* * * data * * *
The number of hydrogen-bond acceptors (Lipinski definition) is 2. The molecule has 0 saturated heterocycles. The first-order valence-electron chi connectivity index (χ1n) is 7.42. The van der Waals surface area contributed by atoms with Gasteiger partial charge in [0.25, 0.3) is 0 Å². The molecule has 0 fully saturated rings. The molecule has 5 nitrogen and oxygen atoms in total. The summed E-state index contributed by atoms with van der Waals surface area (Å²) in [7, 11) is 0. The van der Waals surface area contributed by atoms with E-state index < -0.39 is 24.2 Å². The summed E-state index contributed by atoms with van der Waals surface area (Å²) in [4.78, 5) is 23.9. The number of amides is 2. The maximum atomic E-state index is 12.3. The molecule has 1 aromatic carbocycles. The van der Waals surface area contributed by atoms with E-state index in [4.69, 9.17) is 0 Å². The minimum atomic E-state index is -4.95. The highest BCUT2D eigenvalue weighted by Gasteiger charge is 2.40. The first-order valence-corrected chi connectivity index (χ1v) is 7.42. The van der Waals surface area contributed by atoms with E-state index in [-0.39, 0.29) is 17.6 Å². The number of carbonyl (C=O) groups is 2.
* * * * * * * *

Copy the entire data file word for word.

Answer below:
The number of hydrogen-bond acceptors (Lipinski definition) is 2. The molecule has 0 saturated heterocycles. The first-order valence-electron chi connectivity index (χ1n) is 7.42. The van der Waals surface area contributed by atoms with Gasteiger partial charge in [0.25, 0.3) is 0 Å². The molecule has 0 fully saturated rings. The molecule has 5 nitrogen and oxygen atoms in total. The summed E-state index contributed by atoms with van der Waals surface area (Å²) in [7, 11) is 0. The van der Waals surface area contributed by atoms with E-state index < -0.39 is 24.2 Å². The summed E-state index contributed by atoms with van der Waals surface area (Å²) in [4.78, 5) is 23.9. The number of amides is 2. The maximum atomic E-state index is 12.3. The molecule has 1 aromatic carbocycles. The van der Waals surface area contributed by atoms with E-state index in [4.69, 9.17) is 0 Å². The minimum atomic E-state index is -4.95. The highest BCUT2D eigenvalue weighted by Gasteiger charge is 2.40. The first-order valence-corrected chi connectivity index (χ1v) is 7.42. The van der Waals surface area contributed by atoms with E-state index in [-0.39, 0.29) is 17.6 Å². The number of carbonyl (C=O) groups is 2.